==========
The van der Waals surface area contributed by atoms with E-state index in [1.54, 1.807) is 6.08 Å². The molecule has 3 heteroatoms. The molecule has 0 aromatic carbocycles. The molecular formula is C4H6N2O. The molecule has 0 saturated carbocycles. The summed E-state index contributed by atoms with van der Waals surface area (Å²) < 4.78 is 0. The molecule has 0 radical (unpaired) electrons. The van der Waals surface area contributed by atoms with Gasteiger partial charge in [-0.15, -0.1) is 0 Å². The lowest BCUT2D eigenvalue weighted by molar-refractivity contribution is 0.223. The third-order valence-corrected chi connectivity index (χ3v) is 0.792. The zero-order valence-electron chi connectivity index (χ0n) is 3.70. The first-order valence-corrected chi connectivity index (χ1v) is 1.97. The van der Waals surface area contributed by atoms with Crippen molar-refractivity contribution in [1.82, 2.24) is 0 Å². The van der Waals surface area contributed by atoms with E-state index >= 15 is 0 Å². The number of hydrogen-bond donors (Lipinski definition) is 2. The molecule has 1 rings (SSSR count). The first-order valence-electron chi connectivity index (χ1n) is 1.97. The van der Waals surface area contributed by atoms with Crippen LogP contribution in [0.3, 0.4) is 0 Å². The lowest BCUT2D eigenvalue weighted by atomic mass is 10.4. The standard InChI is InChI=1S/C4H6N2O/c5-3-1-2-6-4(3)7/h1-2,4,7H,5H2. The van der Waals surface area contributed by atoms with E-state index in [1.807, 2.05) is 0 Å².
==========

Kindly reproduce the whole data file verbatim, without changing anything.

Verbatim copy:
The van der Waals surface area contributed by atoms with E-state index in [1.54, 1.807) is 6.08 Å². The molecule has 3 heteroatoms. The molecule has 0 aromatic carbocycles. The molecular formula is C4H6N2O. The molecule has 0 saturated carbocycles. The summed E-state index contributed by atoms with van der Waals surface area (Å²) < 4.78 is 0. The molecule has 0 radical (unpaired) electrons. The van der Waals surface area contributed by atoms with Gasteiger partial charge in [-0.15, -0.1) is 0 Å². The lowest BCUT2D eigenvalue weighted by molar-refractivity contribution is 0.223. The third-order valence-corrected chi connectivity index (χ3v) is 0.792. The zero-order valence-electron chi connectivity index (χ0n) is 3.70. The first-order valence-corrected chi connectivity index (χ1v) is 1.97. The van der Waals surface area contributed by atoms with Crippen molar-refractivity contribution in [1.82, 2.24) is 0 Å². The van der Waals surface area contributed by atoms with E-state index >= 15 is 0 Å². The number of hydrogen-bond donors (Lipinski definition) is 2. The molecule has 1 rings (SSSR count). The first-order valence-electron chi connectivity index (χ1n) is 1.97. The van der Waals surface area contributed by atoms with Crippen LogP contribution in [0.3, 0.4) is 0 Å². The lowest BCUT2D eigenvalue weighted by atomic mass is 10.4. The standard InChI is InChI=1S/C4H6N2O/c5-3-1-2-6-4(3)7/h1-2,4,7H,5H2. The van der Waals surface area contributed by atoms with E-state index in [1.807, 2.05) is 0 Å².